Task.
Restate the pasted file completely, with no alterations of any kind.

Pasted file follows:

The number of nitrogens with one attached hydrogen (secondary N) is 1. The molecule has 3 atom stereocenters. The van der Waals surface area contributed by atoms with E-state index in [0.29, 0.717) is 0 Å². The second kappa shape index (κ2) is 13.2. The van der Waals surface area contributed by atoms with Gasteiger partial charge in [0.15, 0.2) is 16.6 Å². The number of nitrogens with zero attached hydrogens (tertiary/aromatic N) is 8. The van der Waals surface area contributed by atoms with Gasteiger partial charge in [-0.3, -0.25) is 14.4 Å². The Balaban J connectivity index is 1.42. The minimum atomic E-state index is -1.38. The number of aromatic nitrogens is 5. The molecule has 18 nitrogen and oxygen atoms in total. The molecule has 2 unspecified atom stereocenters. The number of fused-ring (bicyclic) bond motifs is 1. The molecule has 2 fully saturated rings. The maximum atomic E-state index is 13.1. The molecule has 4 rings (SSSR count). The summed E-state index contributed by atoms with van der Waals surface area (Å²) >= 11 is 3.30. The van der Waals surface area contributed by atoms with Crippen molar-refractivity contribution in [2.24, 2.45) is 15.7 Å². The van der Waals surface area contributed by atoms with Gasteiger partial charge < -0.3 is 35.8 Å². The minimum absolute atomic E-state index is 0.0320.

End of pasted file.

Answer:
The number of nitrogens with one attached hydrogen (secondary N) is 1. The molecule has 3 atom stereocenters. The van der Waals surface area contributed by atoms with E-state index in [0.29, 0.717) is 0 Å². The second kappa shape index (κ2) is 13.2. The van der Waals surface area contributed by atoms with Gasteiger partial charge in [0.15, 0.2) is 16.6 Å². The number of nitrogens with zero attached hydrogens (tertiary/aromatic N) is 8. The van der Waals surface area contributed by atoms with Gasteiger partial charge in [-0.3, -0.25) is 14.4 Å². The Balaban J connectivity index is 1.42. The minimum atomic E-state index is -1.38. The number of aromatic nitrogens is 5. The molecule has 18 nitrogen and oxygen atoms in total. The molecule has 2 unspecified atom stereocenters. The number of fused-ring (bicyclic) bond motifs is 1. The molecule has 2 fully saturated rings. The maximum atomic E-state index is 13.1. The molecule has 4 rings (SSSR count). The summed E-state index contributed by atoms with van der Waals surface area (Å²) >= 11 is 3.30. The van der Waals surface area contributed by atoms with Crippen molar-refractivity contribution in [2.24, 2.45) is 15.7 Å². The van der Waals surface area contributed by atoms with Gasteiger partial charge < -0.3 is 35.8 Å². The minimum absolute atomic E-state index is 0.0320.